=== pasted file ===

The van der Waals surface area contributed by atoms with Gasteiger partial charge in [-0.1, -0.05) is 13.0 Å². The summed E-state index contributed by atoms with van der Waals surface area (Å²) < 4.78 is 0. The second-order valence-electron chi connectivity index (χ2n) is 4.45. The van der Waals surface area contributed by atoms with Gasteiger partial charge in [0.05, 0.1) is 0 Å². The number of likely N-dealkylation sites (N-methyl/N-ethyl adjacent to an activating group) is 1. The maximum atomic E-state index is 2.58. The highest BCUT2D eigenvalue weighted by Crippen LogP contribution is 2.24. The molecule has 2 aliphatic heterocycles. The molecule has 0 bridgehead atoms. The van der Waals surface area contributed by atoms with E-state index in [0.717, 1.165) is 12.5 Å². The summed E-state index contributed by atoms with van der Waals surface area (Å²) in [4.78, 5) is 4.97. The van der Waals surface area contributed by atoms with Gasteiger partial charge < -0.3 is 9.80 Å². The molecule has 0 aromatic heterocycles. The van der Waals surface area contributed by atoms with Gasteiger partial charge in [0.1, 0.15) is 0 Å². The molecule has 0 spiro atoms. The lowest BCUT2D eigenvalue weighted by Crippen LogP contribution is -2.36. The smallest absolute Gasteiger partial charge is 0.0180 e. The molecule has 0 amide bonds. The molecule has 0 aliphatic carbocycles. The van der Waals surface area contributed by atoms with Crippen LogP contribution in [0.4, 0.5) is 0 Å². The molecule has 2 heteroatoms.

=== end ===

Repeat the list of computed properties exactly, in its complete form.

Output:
The van der Waals surface area contributed by atoms with Gasteiger partial charge in [-0.1, -0.05) is 13.0 Å². The summed E-state index contributed by atoms with van der Waals surface area (Å²) < 4.78 is 0. The second-order valence-electron chi connectivity index (χ2n) is 4.45. The van der Waals surface area contributed by atoms with Gasteiger partial charge in [0.05, 0.1) is 0 Å². The number of likely N-dealkylation sites (N-methyl/N-ethyl adjacent to an activating group) is 1. The maximum atomic E-state index is 2.58. The highest BCUT2D eigenvalue weighted by Crippen LogP contribution is 2.24. The molecule has 2 aliphatic heterocycles. The molecule has 0 bridgehead atoms. The van der Waals surface area contributed by atoms with E-state index in [0.717, 1.165) is 12.5 Å². The summed E-state index contributed by atoms with van der Waals surface area (Å²) in [4.78, 5) is 4.97. The van der Waals surface area contributed by atoms with Gasteiger partial charge < -0.3 is 9.80 Å². The molecule has 0 aromatic heterocycles. The van der Waals surface area contributed by atoms with Gasteiger partial charge in [0.1, 0.15) is 0 Å². The molecule has 0 spiro atoms. The lowest BCUT2D eigenvalue weighted by Crippen LogP contribution is -2.36. The smallest absolute Gasteiger partial charge is 0.0180 e. The molecule has 0 amide bonds. The molecule has 0 aliphatic carbocycles. The van der Waals surface area contributed by atoms with Crippen LogP contribution in [0.4, 0.5) is 0 Å². The molecule has 2 heteroatoms.